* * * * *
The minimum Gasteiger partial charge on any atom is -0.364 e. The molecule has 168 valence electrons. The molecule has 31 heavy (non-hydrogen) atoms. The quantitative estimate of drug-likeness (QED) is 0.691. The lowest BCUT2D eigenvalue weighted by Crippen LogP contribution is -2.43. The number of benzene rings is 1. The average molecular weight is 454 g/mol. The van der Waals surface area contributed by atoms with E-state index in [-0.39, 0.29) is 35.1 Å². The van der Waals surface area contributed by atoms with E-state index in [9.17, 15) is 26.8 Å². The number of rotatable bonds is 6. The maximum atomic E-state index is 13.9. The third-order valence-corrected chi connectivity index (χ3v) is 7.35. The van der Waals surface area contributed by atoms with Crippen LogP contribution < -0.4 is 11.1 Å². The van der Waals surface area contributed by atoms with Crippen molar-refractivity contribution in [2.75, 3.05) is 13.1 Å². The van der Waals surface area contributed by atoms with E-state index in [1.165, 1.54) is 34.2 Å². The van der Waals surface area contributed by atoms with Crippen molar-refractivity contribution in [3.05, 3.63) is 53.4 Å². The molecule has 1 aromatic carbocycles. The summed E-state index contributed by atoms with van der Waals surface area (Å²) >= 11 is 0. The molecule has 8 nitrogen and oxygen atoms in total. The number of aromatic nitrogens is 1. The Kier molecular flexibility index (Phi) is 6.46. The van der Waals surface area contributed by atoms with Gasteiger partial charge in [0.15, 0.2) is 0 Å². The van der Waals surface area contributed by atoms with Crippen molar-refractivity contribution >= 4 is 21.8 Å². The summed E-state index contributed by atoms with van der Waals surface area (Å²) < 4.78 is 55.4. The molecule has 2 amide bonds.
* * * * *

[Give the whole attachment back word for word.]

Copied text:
The minimum Gasteiger partial charge on any atom is -0.364 e. The molecule has 168 valence electrons. The molecule has 31 heavy (non-hydrogen) atoms. The quantitative estimate of drug-likeness (QED) is 0.691. The lowest BCUT2D eigenvalue weighted by Crippen LogP contribution is -2.43. The number of benzene rings is 1. The average molecular weight is 454 g/mol. The van der Waals surface area contributed by atoms with E-state index in [-0.39, 0.29) is 35.1 Å². The van der Waals surface area contributed by atoms with E-state index in [9.17, 15) is 26.8 Å². The number of rotatable bonds is 6. The maximum atomic E-state index is 13.9. The third-order valence-corrected chi connectivity index (χ3v) is 7.35. The van der Waals surface area contributed by atoms with Crippen LogP contribution < -0.4 is 11.1 Å². The van der Waals surface area contributed by atoms with Crippen molar-refractivity contribution in [2.75, 3.05) is 13.1 Å². The van der Waals surface area contributed by atoms with E-state index in [1.165, 1.54) is 34.2 Å². The van der Waals surface area contributed by atoms with Crippen molar-refractivity contribution in [3.05, 3.63) is 53.4 Å². The molecule has 1 aromatic carbocycles. The summed E-state index contributed by atoms with van der Waals surface area (Å²) >= 11 is 0. The molecule has 8 nitrogen and oxygen atoms in total. The number of aromatic nitrogens is 1. The Kier molecular flexibility index (Phi) is 6.46. The van der Waals surface area contributed by atoms with Gasteiger partial charge in [0.15, 0.2) is 0 Å². The van der Waals surface area contributed by atoms with Crippen molar-refractivity contribution >= 4 is 21.8 Å². The summed E-state index contributed by atoms with van der Waals surface area (Å²) < 4.78 is 55.4. The molecule has 2 amide bonds.